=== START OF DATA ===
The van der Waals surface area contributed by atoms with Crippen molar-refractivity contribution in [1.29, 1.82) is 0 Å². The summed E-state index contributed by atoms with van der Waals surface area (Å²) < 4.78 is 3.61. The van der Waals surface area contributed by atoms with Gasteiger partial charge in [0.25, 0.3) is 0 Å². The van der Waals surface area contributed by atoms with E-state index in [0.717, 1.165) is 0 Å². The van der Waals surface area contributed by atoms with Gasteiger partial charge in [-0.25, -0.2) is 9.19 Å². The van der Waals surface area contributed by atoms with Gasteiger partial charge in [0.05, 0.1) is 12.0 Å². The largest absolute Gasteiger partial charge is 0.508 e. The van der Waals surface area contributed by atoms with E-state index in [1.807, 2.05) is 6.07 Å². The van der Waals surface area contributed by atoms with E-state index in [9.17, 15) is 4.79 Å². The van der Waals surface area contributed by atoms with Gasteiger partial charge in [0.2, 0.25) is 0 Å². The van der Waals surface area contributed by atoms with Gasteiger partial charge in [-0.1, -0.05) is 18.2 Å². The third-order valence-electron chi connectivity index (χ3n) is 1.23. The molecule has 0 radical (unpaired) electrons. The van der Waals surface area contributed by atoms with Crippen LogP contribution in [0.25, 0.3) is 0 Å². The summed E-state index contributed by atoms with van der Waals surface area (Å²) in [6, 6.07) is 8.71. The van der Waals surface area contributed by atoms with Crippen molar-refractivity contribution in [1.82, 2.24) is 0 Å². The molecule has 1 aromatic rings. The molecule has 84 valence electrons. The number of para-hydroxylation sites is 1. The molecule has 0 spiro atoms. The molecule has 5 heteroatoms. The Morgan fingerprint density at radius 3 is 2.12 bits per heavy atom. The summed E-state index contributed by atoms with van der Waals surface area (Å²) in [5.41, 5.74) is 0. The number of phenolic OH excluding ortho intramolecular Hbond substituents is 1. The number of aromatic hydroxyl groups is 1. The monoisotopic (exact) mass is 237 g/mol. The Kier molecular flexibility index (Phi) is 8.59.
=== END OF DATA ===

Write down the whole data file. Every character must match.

The van der Waals surface area contributed by atoms with Crippen molar-refractivity contribution in [1.29, 1.82) is 0 Å². The summed E-state index contributed by atoms with van der Waals surface area (Å²) < 4.78 is 3.61. The van der Waals surface area contributed by atoms with Gasteiger partial charge in [0.25, 0.3) is 0 Å². The van der Waals surface area contributed by atoms with E-state index in [0.717, 1.165) is 0 Å². The van der Waals surface area contributed by atoms with Gasteiger partial charge in [-0.25, -0.2) is 9.19 Å². The van der Waals surface area contributed by atoms with Gasteiger partial charge in [0.05, 0.1) is 12.0 Å². The largest absolute Gasteiger partial charge is 0.508 e. The van der Waals surface area contributed by atoms with E-state index in [1.807, 2.05) is 6.07 Å². The van der Waals surface area contributed by atoms with E-state index in [9.17, 15) is 4.79 Å². The van der Waals surface area contributed by atoms with Gasteiger partial charge in [0.2, 0.25) is 0 Å². The van der Waals surface area contributed by atoms with Gasteiger partial charge in [-0.1, -0.05) is 18.2 Å². The third-order valence-electron chi connectivity index (χ3n) is 1.23. The molecule has 0 radical (unpaired) electrons. The van der Waals surface area contributed by atoms with Crippen LogP contribution in [0.25, 0.3) is 0 Å². The summed E-state index contributed by atoms with van der Waals surface area (Å²) in [6, 6.07) is 8.71. The van der Waals surface area contributed by atoms with Crippen molar-refractivity contribution in [1.82, 2.24) is 0 Å². The molecule has 1 aromatic rings. The molecule has 84 valence electrons. The number of para-hydroxylation sites is 1. The molecule has 0 spiro atoms. The molecule has 5 heteroatoms. The Morgan fingerprint density at radius 3 is 2.12 bits per heavy atom. The summed E-state index contributed by atoms with van der Waals surface area (Å²) in [5.41, 5.74) is 0. The number of phenolic OH excluding ortho intramolecular Hbond substituents is 1. The number of aromatic hydroxyl groups is 1. The monoisotopic (exact) mass is 237 g/mol. The Kier molecular flexibility index (Phi) is 8.59.